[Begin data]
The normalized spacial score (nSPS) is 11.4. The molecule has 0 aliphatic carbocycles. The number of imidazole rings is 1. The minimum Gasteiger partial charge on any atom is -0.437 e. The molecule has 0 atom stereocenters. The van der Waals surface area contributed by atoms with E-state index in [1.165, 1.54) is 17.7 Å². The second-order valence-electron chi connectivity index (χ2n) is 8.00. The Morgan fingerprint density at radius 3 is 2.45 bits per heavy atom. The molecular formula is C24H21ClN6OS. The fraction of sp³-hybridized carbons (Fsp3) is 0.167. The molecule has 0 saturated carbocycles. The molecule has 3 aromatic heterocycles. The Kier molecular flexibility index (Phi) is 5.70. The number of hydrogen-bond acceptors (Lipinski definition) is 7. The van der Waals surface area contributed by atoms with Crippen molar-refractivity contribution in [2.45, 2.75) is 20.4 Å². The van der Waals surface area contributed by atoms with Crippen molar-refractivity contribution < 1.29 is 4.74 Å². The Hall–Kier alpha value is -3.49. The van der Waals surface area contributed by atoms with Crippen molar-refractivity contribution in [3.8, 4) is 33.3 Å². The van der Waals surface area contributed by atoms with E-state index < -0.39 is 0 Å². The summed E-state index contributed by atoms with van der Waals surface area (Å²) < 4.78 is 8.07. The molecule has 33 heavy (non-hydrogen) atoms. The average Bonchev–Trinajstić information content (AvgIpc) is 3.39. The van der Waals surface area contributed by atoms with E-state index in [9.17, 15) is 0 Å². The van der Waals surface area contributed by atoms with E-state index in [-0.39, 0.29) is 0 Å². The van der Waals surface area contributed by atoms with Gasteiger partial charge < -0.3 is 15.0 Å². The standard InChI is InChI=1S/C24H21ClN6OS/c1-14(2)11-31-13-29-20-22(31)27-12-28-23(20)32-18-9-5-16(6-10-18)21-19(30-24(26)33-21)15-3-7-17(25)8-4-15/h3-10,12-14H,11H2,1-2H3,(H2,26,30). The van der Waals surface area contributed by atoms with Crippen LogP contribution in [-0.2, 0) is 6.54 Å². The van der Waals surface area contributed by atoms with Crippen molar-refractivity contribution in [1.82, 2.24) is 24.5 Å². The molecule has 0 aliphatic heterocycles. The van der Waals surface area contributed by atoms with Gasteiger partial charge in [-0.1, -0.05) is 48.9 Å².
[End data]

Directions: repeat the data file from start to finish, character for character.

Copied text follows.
The normalized spacial score (nSPS) is 11.4. The molecule has 0 aliphatic carbocycles. The number of imidazole rings is 1. The minimum Gasteiger partial charge on any atom is -0.437 e. The molecule has 0 atom stereocenters. The van der Waals surface area contributed by atoms with E-state index in [1.165, 1.54) is 17.7 Å². The second-order valence-electron chi connectivity index (χ2n) is 8.00. The Morgan fingerprint density at radius 3 is 2.45 bits per heavy atom. The molecular formula is C24H21ClN6OS. The fraction of sp³-hybridized carbons (Fsp3) is 0.167. The molecule has 0 saturated carbocycles. The molecule has 3 aromatic heterocycles. The Kier molecular flexibility index (Phi) is 5.70. The number of hydrogen-bond acceptors (Lipinski definition) is 7. The van der Waals surface area contributed by atoms with Crippen molar-refractivity contribution in [2.45, 2.75) is 20.4 Å². The van der Waals surface area contributed by atoms with Crippen molar-refractivity contribution < 1.29 is 4.74 Å². The Hall–Kier alpha value is -3.49. The van der Waals surface area contributed by atoms with Crippen molar-refractivity contribution in [3.8, 4) is 33.3 Å². The van der Waals surface area contributed by atoms with E-state index < -0.39 is 0 Å². The summed E-state index contributed by atoms with van der Waals surface area (Å²) < 4.78 is 8.07. The molecule has 33 heavy (non-hydrogen) atoms. The average Bonchev–Trinajstić information content (AvgIpc) is 3.39. The van der Waals surface area contributed by atoms with E-state index in [9.17, 15) is 0 Å². The van der Waals surface area contributed by atoms with E-state index in [-0.39, 0.29) is 0 Å². The van der Waals surface area contributed by atoms with Gasteiger partial charge < -0.3 is 15.0 Å². The standard InChI is InChI=1S/C24H21ClN6OS/c1-14(2)11-31-13-29-20-22(31)27-12-28-23(20)32-18-9-5-16(6-10-18)21-19(30-24(26)33-21)15-3-7-17(25)8-4-15/h3-10,12-14H,11H2,1-2H3,(H2,26,30). The van der Waals surface area contributed by atoms with Crippen LogP contribution in [-0.2, 0) is 6.54 Å². The van der Waals surface area contributed by atoms with Crippen molar-refractivity contribution in [1.82, 2.24) is 24.5 Å². The molecule has 0 aliphatic heterocycles. The van der Waals surface area contributed by atoms with Gasteiger partial charge in [-0.1, -0.05) is 48.9 Å².